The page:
The concept of instantaneous velocity really becomes counter-intuitive to me when I really think deeply about it. Instantaneous velocity is the velocity of something at an instant of time; however, at the very next instant the velocity changes. In general, speed tells us how quickly something is changing its position with respect to some point in space. Then by instantaneous velocity we mean that the object at some instant is changing its position with respect to time, but may change to a velocity much faster. But if it is changing its position with that rate then the time passes by and that instant as well and at another instant the velocity is different. Did it even move with that velocity for a moment? I’m sorry that I’m not exactly able to tell you what my problem is; however, it is something like I've described.


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  • $\begingroup$ Do you understand what the derivate is? And wrt. But if it is changing its position with that rate then the time passes by and that instant as well and at another instant the velocity is different. velocity can be constant. $\endgroup$ – jinawee Nov 12 '13 at 19:42
  • $\begingroup$ en.wikipedia.org/wiki/Calculus and en.wikipedia.org/wiki/Differential_calculus $\endgroup$ – Keep these mind Nov 12 '13 at 19:42
  • $\begingroup$ I do, but that does not seem to help me much. $\endgroup$ – Samama Fahim Nov 12 '13 at 20:05

Instantaneous speed is the speed of something at an instant of time...

It may not be productive to think of instantaneous speed in this way. The concept of instantaneous speed should be no more difficult to grasp than the concept of instantaneous slope which is to say that it is to be understood in the context of limits.

Recall that, in words, the instantaneous slope of a curve at a point is the slope of the line tangent to the curve at that point. This slope is just the limit of the average slope of the curve as the displacement from that point goes to zero.

Now, if we measure a particle's position at one instant and at another later instant, the average speed is just the ratio of the change in position to the change in time:

$$\bar v = \dfrac{\Delta x}{\Delta t}$$

Now, imagine taking the position measurements closer and closer together in time. Assuming the limit exists, the instantaneous speed is simply the limit of the average speed as the time between position measurements goes to zero.


Maybe it helps to change your perspective. Consider a record spining on a record table with constant rotational speed, and you note that at some time the part of the record under the needle has speed $\vec{v}_A$ where A is the location of the needle. Now some time later the same part of the record has different speed because it is located elsewhere, but under the needle the speed is still $\vec{v}_A$ (with a different part of the record being observed).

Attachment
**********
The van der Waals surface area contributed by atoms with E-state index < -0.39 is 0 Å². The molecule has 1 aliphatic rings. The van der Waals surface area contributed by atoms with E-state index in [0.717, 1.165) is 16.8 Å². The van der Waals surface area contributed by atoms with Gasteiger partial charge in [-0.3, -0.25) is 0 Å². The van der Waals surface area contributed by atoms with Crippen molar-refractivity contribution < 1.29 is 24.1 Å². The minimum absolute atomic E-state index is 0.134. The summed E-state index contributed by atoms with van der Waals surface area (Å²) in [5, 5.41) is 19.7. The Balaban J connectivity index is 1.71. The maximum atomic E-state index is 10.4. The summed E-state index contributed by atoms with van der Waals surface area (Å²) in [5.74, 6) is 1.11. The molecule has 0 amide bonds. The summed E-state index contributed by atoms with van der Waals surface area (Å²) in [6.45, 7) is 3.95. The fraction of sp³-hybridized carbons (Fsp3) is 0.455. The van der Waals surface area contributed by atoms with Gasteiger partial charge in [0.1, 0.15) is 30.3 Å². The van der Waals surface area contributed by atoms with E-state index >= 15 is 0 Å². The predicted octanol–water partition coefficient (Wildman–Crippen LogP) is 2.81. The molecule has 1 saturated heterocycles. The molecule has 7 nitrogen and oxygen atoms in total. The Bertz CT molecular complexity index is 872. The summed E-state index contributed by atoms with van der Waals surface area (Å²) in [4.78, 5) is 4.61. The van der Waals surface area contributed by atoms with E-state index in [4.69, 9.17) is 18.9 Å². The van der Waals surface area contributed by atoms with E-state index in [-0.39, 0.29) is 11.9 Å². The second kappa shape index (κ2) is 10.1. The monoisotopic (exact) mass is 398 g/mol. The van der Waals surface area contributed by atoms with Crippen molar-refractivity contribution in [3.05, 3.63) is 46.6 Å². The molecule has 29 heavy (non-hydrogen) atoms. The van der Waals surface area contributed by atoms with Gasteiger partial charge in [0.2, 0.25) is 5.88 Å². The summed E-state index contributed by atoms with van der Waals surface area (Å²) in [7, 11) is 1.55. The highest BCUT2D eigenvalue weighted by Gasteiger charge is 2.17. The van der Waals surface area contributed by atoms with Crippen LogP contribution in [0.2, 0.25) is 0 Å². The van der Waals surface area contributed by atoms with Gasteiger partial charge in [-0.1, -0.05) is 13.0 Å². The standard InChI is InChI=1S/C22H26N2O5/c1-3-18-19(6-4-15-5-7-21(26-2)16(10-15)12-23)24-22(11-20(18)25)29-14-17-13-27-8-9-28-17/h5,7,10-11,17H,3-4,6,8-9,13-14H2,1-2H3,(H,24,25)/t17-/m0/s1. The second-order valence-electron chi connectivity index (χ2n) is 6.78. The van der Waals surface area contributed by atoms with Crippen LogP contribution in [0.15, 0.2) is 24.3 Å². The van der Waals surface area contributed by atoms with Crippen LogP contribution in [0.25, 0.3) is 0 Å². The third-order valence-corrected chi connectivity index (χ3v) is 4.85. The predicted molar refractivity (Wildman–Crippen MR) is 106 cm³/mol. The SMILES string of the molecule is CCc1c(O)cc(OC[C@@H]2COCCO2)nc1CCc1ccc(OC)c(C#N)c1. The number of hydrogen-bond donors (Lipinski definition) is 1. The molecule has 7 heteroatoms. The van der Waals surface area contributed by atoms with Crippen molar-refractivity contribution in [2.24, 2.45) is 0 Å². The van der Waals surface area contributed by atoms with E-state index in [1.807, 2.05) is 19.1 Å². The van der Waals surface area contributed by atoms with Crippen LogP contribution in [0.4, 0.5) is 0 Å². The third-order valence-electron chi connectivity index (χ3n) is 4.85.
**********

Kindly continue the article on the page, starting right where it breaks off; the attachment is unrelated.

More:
So when the body (record) goes through constant motion the spatial velocity (velocity at any fixed point in space) is constant also. The instantaneous velocity reflects the velocity of whatever part you are observing (in our case point A).

Now the non-constant speed case. Again at any instant the spatial velocity is some value of time $\vec{v}_A(t)$. Since the point of observation is fixed in space (and time) the instantaneous velocity is well defined. The time derivative $\dot{\vec{v}_A}$ is called the spatial acceleration which is different from the material acceleration (the acceleration of a point on the moving body). When the rotational acceleration is zero so is the spatial acceleration. The instananeous velocity is constant in this case. In general the instanteneous velocity although varies, it always answers the question what is the speed of rigid body under an observation point.

As a side note, at any instant, if you observe the instanteneous velocity to be $\vec{v}_A$ under a point located at $\vec{r}_A$, and the body is rotating with $\vec{\omega}$ then the instant center of rotation is located at

$$\vec{r}_{cen} = \vec{r}_A + \frac{\vec{\omega} \times \vec{v}_A}{|\vec{v}_A|^2} $$

where $\times$ is the vector cross product, and $|\cdot|$ is the magnitude of a vector. The instant center of rotation is the point in space (actually a line) with either zero velocity, or velocity that is only parallel to the rotation axis.


A record is rotating with $\vec{\omega} = 10 \hat{k}$, and I observe the speed under the needle located at $\vec{r}_A = (4.5, 1.2, 0)$ as $\vec{v}_A = (8.4,4.7,0)$ where is the center of rotation of the record (or frisby!)

$$\vec{r}_{cen} = (4.5,1.2,0) + \frac{ (0,0,10) \times (8.4,4.7,0) }{|(0,0,10)|^2} \\ = (4.5,1.2,0) + \frac{ (-47,84,0) }{100} = (4.03, 2.04, 0) $$


In the problem above check the instantenous velocity at A.

$$\vec{v}_A = \vec{\omega} \times (\vec{r}_A - \vec{r}_{cen}) \\ = (0,0,10) \times (0.47, -0.84, 0) = (8.4, 4.7, 0) \; \checkmark$$


Anything that changes in speed will do so as a result of momentum transfer into the object. This requires some interaction with other forces. Force fields are the source of momentum transfer, this transfer takes some time, thus we get acceleration.


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